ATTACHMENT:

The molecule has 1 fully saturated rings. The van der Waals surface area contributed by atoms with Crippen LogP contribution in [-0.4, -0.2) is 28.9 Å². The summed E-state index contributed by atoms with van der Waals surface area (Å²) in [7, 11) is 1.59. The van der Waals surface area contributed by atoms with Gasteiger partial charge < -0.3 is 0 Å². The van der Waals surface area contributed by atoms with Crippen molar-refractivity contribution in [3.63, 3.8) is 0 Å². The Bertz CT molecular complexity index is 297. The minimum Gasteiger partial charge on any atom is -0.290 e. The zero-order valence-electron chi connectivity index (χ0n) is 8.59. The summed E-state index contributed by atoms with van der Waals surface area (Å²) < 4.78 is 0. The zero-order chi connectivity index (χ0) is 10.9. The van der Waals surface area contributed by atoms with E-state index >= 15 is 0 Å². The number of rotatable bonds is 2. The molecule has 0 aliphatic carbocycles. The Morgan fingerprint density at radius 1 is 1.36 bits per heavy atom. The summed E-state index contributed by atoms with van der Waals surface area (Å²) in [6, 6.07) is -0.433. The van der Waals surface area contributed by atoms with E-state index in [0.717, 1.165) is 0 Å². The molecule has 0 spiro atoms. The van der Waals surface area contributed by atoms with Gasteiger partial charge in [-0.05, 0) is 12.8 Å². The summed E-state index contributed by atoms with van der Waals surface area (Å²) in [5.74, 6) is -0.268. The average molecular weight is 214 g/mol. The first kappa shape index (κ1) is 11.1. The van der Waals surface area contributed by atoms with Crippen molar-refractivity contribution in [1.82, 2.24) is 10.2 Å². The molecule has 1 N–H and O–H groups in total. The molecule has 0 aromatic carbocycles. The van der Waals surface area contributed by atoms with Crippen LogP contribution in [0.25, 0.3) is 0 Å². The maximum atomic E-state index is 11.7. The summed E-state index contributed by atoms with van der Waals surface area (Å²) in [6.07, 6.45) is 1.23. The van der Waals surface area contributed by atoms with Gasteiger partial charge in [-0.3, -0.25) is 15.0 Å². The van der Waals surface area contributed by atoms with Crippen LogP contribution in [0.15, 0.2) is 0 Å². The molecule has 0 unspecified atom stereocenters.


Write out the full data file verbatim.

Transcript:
The molecule has 1 fully saturated rings. The van der Waals surface area contributed by atoms with Crippen LogP contribution in [-0.4, -0.2) is 28.9 Å². The summed E-state index contributed by atoms with van der Waals surface area (Å²) in [7, 11) is 1.59. The van der Waals surface area contributed by atoms with Gasteiger partial charge < -0.3 is 0 Å². The van der Waals surface area contributed by atoms with Crippen molar-refractivity contribution in [3.63, 3.8) is 0 Å². The Bertz CT molecular complexity index is 297. The minimum Gasteiger partial charge on any atom is -0.290 e. The zero-order valence-electron chi connectivity index (χ0n) is 8.59. The summed E-state index contributed by atoms with van der Waals surface area (Å²) < 4.78 is 0. The zero-order chi connectivity index (χ0) is 10.9. The van der Waals surface area contributed by atoms with E-state index >= 15 is 0 Å². The number of rotatable bonds is 2. The molecule has 0 aliphatic carbocycles. The Morgan fingerprint density at radius 1 is 1.36 bits per heavy atom. The summed E-state index contributed by atoms with van der Waals surface area (Å²) in [6, 6.07) is -0.433. The van der Waals surface area contributed by atoms with E-state index in [0.717, 1.165) is 0 Å². The molecule has 0 spiro atoms. The van der Waals surface area contributed by atoms with Gasteiger partial charge in [-0.05, 0) is 12.8 Å². The summed E-state index contributed by atoms with van der Waals surface area (Å²) in [5.74, 6) is -0.268. The average molecular weight is 214 g/mol. The first kappa shape index (κ1) is 11.1. The van der Waals surface area contributed by atoms with Crippen molar-refractivity contribution in [1.82, 2.24) is 10.2 Å². The molecule has 1 N–H and O–H groups in total. The molecule has 0 aromatic carbocycles. The van der Waals surface area contributed by atoms with Crippen LogP contribution in [0.25, 0.3) is 0 Å². The maximum atomic E-state index is 11.7. The summed E-state index contributed by atoms with van der Waals surface area (Å²) in [6.07, 6.45) is 1.23. The van der Waals surface area contributed by atoms with Gasteiger partial charge in [-0.3, -0.25) is 15.0 Å². The van der Waals surface area contributed by atoms with Crippen LogP contribution in [0.15, 0.2) is 0 Å². The molecule has 0 unspecified atom stereocenters.